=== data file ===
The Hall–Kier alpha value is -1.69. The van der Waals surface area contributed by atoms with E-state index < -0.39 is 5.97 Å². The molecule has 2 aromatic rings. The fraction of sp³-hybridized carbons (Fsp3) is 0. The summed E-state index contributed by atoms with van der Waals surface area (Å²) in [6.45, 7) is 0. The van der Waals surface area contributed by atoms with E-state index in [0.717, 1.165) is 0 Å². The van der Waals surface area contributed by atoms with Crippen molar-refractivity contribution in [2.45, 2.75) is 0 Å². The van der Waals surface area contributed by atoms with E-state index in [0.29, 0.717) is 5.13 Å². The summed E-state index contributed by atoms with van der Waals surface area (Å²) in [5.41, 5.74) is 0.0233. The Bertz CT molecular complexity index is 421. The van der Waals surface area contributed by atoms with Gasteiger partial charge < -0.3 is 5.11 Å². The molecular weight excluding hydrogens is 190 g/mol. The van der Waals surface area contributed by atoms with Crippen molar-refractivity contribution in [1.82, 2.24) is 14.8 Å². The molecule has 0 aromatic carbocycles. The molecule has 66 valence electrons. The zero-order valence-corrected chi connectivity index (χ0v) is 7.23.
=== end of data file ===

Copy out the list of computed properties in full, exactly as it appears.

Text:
The Hall–Kier alpha value is -1.69. The van der Waals surface area contributed by atoms with E-state index < -0.39 is 5.97 Å². The molecule has 2 aromatic rings. The fraction of sp³-hybridized carbons (Fsp3) is 0. The summed E-state index contributed by atoms with van der Waals surface area (Å²) in [6.45, 7) is 0. The van der Waals surface area contributed by atoms with E-state index in [0.717, 1.165) is 0 Å². The van der Waals surface area contributed by atoms with Crippen molar-refractivity contribution in [2.45, 2.75) is 0 Å². The van der Waals surface area contributed by atoms with E-state index in [0.29, 0.717) is 5.13 Å². The summed E-state index contributed by atoms with van der Waals surface area (Å²) in [5.41, 5.74) is 0.0233. The Bertz CT molecular complexity index is 421. The van der Waals surface area contributed by atoms with Gasteiger partial charge < -0.3 is 5.11 Å². The molecular weight excluding hydrogens is 190 g/mol. The van der Waals surface area contributed by atoms with Crippen molar-refractivity contribution in [1.82, 2.24) is 14.8 Å². The molecule has 0 aromatic carbocycles. The molecule has 66 valence electrons. The zero-order valence-corrected chi connectivity index (χ0v) is 7.23.